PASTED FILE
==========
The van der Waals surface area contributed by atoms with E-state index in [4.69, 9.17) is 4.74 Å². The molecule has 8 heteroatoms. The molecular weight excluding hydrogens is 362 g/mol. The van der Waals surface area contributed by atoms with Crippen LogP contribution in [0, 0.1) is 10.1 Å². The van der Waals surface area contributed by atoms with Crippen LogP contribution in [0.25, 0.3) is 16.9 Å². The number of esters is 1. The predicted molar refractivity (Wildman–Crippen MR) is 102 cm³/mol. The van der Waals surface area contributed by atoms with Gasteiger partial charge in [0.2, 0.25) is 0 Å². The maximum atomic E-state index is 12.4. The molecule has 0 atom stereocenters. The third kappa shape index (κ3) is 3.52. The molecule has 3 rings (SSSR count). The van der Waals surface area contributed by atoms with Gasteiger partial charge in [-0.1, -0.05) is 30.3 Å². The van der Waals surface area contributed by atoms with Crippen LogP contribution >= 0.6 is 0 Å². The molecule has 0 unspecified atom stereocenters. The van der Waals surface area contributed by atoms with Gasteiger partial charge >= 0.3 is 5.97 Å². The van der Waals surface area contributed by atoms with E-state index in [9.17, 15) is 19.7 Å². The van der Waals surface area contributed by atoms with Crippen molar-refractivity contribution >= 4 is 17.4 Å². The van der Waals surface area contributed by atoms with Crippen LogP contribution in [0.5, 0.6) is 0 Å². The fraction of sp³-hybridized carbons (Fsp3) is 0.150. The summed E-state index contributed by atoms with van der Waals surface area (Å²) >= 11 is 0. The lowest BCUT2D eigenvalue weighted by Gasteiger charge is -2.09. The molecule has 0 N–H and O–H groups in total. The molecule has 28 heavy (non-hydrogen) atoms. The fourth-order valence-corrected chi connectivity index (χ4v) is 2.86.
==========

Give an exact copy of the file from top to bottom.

The van der Waals surface area contributed by atoms with E-state index in [4.69, 9.17) is 4.74 Å². The molecule has 8 heteroatoms. The molecular weight excluding hydrogens is 362 g/mol. The van der Waals surface area contributed by atoms with Crippen LogP contribution in [0, 0.1) is 10.1 Å². The van der Waals surface area contributed by atoms with Crippen LogP contribution in [0.25, 0.3) is 16.9 Å². The number of esters is 1. The predicted molar refractivity (Wildman–Crippen MR) is 102 cm³/mol. The van der Waals surface area contributed by atoms with Gasteiger partial charge in [0.2, 0.25) is 0 Å². The maximum atomic E-state index is 12.4. The molecule has 0 atom stereocenters. The third kappa shape index (κ3) is 3.52. The molecule has 3 rings (SSSR count). The van der Waals surface area contributed by atoms with Gasteiger partial charge in [-0.1, -0.05) is 30.3 Å². The van der Waals surface area contributed by atoms with Crippen LogP contribution >= 0.6 is 0 Å². The molecule has 0 unspecified atom stereocenters. The van der Waals surface area contributed by atoms with Gasteiger partial charge >= 0.3 is 5.97 Å². The van der Waals surface area contributed by atoms with E-state index in [9.17, 15) is 19.7 Å². The van der Waals surface area contributed by atoms with Crippen molar-refractivity contribution >= 4 is 17.4 Å². The van der Waals surface area contributed by atoms with Crippen LogP contribution in [0.5, 0.6) is 0 Å². The fraction of sp³-hybridized carbons (Fsp3) is 0.150. The summed E-state index contributed by atoms with van der Waals surface area (Å²) >= 11 is 0. The lowest BCUT2D eigenvalue weighted by Gasteiger charge is -2.09. The molecule has 0 N–H and O–H groups in total. The molecule has 28 heavy (non-hydrogen) atoms. The fourth-order valence-corrected chi connectivity index (χ4v) is 2.86.